Tuesday, August 16

Another Adaptive Concept Going Mainstream

Greetings. Here's another example of an idea that came out of an adaptive product and is being used in the mainstream market, either by accident or design. For several versions now, you could record your documents in MP3 files with the Kurzweil 1000, so you could load them on a portable device, such as a BrailleNote, PAC Mate, Book Port, etc. Well, if I understand the following article correctly, you can now do the same thing in a mainstream OCR (optical character recognition) package called OmniPage. Interestingly enough, OmniPage is using one of the same speech engines that Kurzweil either is using or has used for several versions. Check it out. And, as I always say, please excuse any formatting errors. Enjoy.

Monday, August 15, 2005

Converting PDFs to Audio Formats Means Easy Listening
By Don Fluckinger

Opinion: Who's got time to actually read documents these days? New
software from ScanSoft lets you convert your PDFs to WAV or AIFF and listen
to them on the go.

"Time Is Tight" says the title of one of my favorite Booker T & the MGs
tunes. At the moment, I'm taking lessons from a jazz master-tuning up my
keyboard improvisational skills so I can eventually hack my way through some
Booker tunes in a throwback soul-jazz group, manning the Hammond.

At first, my teacher found it interesting that I record my weekly lesson
with him to a DVR (digital voice recorder), dump it on my computer and rip
it to my iPod to review some of these new-to-me concepts-like chord
voicings, harmonic rhythm and such-while I'm out walking our dogs.

Seems like a big, convoluted runaround, he suggested, when I first
explained it to him.

But two months later, he's gotten himself a DVR to listen to his
Spanish-language tutorial tapes ("A year from now, I want to speak as well
as a 5-year-old growing up in a Spanish-speaking country," he says) while
he's exercising.

Why do we do two things at once? Because time is tight. Seems like we
waste half our lives sitting in traffic because the homes are too expensive
near where we work, and the jobs where we live don't pay enough.

So what if you could do the same thing to PDFs? Forget about reading
them-just save them to WAV format and rip them to your iPod. Or burn them to
AIFF and play them over your car stereo's CD player in traffic while driving
to and from work.

ScanSoft, which has been acquiring companies left and right for years as
the speech technologies market consolidates, has enabled such a rip-mix-burn
capability in its OmniPage 15 optical-character recognition software,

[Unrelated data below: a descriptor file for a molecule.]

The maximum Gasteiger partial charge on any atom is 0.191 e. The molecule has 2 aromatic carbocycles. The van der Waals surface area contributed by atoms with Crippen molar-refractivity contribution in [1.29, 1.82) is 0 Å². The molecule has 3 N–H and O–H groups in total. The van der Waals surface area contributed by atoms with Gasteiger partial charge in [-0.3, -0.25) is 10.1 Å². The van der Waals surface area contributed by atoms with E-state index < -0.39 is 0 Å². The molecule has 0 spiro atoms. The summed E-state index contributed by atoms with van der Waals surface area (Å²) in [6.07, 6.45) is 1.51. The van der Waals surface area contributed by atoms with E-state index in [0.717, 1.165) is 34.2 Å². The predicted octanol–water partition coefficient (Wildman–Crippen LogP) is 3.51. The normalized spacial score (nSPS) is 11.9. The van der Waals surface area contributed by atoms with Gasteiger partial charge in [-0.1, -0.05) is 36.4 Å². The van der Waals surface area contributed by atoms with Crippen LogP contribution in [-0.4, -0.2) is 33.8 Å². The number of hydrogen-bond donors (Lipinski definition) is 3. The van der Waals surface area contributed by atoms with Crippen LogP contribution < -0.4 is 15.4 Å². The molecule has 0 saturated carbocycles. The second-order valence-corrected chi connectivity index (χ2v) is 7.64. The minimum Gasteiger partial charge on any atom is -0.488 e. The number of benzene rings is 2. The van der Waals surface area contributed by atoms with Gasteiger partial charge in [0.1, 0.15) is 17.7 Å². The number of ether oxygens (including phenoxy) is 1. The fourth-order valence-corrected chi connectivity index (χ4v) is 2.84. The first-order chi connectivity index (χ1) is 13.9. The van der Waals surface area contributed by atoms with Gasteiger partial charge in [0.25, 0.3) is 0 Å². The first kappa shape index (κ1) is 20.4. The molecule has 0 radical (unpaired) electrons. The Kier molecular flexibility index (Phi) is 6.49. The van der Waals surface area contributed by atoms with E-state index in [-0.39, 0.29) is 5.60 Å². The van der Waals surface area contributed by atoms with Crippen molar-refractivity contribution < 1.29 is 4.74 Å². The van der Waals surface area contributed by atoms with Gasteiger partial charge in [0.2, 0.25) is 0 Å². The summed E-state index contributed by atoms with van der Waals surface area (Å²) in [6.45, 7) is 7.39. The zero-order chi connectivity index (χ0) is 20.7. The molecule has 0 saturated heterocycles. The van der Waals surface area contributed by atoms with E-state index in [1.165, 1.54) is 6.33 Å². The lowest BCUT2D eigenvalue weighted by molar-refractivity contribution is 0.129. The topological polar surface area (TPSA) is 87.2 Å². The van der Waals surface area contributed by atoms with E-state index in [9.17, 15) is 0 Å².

released last week.

By integrating RealSpeak text-to-speech technology-which ScanSoft acquired
in its 2003 merger with SpeechWorks-into OmniPage, it's possible to make
PDFs (or pretty much any document in any format) talk to you through your
iPod. And that's not just electronic files: OmniPage can make paper
(provided you have a scanner) or image PDFs-bitmap files of scanned
text-into WAV files as well.

"The idea is to take any piece of paper, any PDF, any image file, and
covert it to a WAV file that can be put into your iTunes, burned onto a CD,
or put into any of a number of audio devices-so that you have a portable
audio file of your text document," said Chris Strammiello, ScanSoft director
of product marketing.

The Peabody, Mass.-based company didn't incorporate talking documents into
OmniPage just to prove to the world it could, or to entertain ex-SpeechWorks
engineers. Strammiello said a group of doctors in one of ScanSoft's focus
groups-the medical market represents one of the company's key
verticals-asked for the feature.

"They were talking about not having the ability to read information all
the time, and wouldn't it be great if they could listen to it?" Strammiello
said. "The genesis of the idea [was making information] more accessible to
them. When we rolled that concept out to a horizontal section of our user
base beyond the doctors, we got a real positive response, and that's what
led to rolling RealSpeak [into OmniPage]."

It made sense to OmniPage's developers that not only doctors would use
audio document files, but other user groups as well-such as people who
proofread documents by listening to them being read aloud, and visually
impaired people who rely on screen-reader software to read text to them.

The whole idea of taking documents in a digital format and moving them
back to an analog format seems contradictory to the spirit of PDF, which
liberates knowledge managers from paper-on desks, in filing cabinets and
warehouses stuffed full of the stuff. It seems ironic, no?

"I don't think it's ironic," Strammiello said. "One of the things that
ScanSoft endeavors to do is take paper processes and streamline them, make
them more efficient by supplanting them with digital, electronic processes.
But one of the things that can also be done is making electronic processes
even more efficient . . . supplanting inefficient electronic processes with
more efficient, more convenient and more flexible ones. I think that's a
natural evolution."

After all, time is tight. The more high-tech innovations we can use to
save a few minutes, the better.

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